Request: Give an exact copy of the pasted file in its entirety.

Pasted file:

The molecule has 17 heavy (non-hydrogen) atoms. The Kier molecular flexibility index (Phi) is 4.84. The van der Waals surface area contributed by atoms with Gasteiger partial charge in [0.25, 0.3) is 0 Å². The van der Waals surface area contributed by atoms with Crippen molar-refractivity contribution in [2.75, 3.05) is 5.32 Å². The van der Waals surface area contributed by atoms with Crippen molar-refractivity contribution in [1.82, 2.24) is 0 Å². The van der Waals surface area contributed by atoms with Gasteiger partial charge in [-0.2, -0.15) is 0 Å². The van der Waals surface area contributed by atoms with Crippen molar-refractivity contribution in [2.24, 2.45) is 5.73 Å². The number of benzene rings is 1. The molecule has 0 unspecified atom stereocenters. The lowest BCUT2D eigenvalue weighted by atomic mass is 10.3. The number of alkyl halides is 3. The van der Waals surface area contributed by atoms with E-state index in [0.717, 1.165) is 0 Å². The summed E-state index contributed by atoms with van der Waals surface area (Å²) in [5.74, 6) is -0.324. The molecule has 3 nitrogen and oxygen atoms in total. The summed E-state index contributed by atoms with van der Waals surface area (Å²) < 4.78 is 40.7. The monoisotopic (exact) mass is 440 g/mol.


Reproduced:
The molecule has 17 heavy (non-hydrogen) atoms. The Kier molecular flexibility index (Phi) is 4.84. The van der Waals surface area contributed by atoms with Gasteiger partial charge in [0.25, 0.3) is 0 Å². The van der Waals surface area contributed by atoms with Crippen molar-refractivity contribution in [2.75, 3.05) is 5.32 Å². The van der Waals surface area contributed by atoms with Crippen molar-refractivity contribution in [1.82, 2.24) is 0 Å². The van der Waals surface area contributed by atoms with Gasteiger partial charge in [-0.2, -0.15) is 0 Å². The van der Waals surface area contributed by atoms with Crippen molar-refractivity contribution in [2.24, 2.45) is 5.73 Å². The number of benzene rings is 1. The molecule has 0 unspecified atom stereocenters. The lowest BCUT2D eigenvalue weighted by atomic mass is 10.3. The number of alkyl halides is 3. The van der Waals surface area contributed by atoms with E-state index in [0.717, 1.165) is 0 Å². The summed E-state index contributed by atoms with van der Waals surface area (Å²) in [5.74, 6) is -0.324. The molecule has 3 nitrogen and oxygen atoms in total. The summed E-state index contributed by atoms with van der Waals surface area (Å²) < 4.78 is 40.7. The monoisotopic (exact) mass is 440 g/mol.